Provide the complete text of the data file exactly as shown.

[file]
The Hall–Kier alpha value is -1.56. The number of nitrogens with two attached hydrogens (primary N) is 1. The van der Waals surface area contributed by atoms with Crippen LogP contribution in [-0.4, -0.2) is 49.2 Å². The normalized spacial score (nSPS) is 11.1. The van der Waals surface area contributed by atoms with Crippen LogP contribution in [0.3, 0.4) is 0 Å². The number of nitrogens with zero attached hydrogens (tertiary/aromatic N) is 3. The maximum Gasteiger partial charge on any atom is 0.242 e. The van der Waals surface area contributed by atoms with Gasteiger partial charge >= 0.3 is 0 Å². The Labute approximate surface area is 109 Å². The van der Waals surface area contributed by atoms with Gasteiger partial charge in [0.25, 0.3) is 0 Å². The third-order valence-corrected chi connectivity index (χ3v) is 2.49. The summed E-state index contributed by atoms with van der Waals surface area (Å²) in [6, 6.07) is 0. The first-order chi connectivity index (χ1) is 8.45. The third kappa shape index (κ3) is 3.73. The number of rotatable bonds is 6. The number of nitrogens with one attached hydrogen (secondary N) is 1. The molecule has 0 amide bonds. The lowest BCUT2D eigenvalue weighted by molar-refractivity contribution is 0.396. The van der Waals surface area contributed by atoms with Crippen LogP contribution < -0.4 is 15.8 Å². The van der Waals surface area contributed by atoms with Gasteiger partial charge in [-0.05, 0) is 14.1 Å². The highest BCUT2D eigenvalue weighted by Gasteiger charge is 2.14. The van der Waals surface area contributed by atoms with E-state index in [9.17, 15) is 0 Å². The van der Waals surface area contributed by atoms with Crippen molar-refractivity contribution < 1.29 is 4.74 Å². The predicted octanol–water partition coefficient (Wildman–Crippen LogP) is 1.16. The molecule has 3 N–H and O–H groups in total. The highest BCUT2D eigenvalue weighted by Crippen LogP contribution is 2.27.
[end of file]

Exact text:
The Hall–Kier alpha value is -1.56. The number of nitrogens with two attached hydrogens (primary N) is 1. The van der Waals surface area contributed by atoms with Crippen LogP contribution in [-0.4, -0.2) is 49.2 Å². The normalized spacial score (nSPS) is 11.1. The van der Waals surface area contributed by atoms with Crippen LogP contribution in [0.3, 0.4) is 0 Å². The number of nitrogens with zero attached hydrogens (tertiary/aromatic N) is 3. The maximum Gasteiger partial charge on any atom is 0.242 e. The van der Waals surface area contributed by atoms with Gasteiger partial charge >= 0.3 is 0 Å². The Labute approximate surface area is 109 Å². The van der Waals surface area contributed by atoms with Gasteiger partial charge in [0.25, 0.3) is 0 Å². The third-order valence-corrected chi connectivity index (χ3v) is 2.49. The summed E-state index contributed by atoms with van der Waals surface area (Å²) in [6, 6.07) is 0. The first-order chi connectivity index (χ1) is 8.45. The third kappa shape index (κ3) is 3.73. The number of rotatable bonds is 6. The number of nitrogens with one attached hydrogen (secondary N) is 1. The molecule has 0 amide bonds. The lowest BCUT2D eigenvalue weighted by molar-refractivity contribution is 0.396. The van der Waals surface area contributed by atoms with Crippen LogP contribution < -0.4 is 15.8 Å². The van der Waals surface area contributed by atoms with Gasteiger partial charge in [-0.05, 0) is 14.1 Å². The highest BCUT2D eigenvalue weighted by Gasteiger charge is 2.14. The van der Waals surface area contributed by atoms with E-state index in [9.17, 15) is 0 Å². The van der Waals surface area contributed by atoms with Crippen molar-refractivity contribution < 1.29 is 4.74 Å². The predicted octanol–water partition coefficient (Wildman–Crippen LogP) is 1.16. The molecule has 3 N–H and O–H groups in total. The highest BCUT2D eigenvalue weighted by Crippen LogP contribution is 2.27.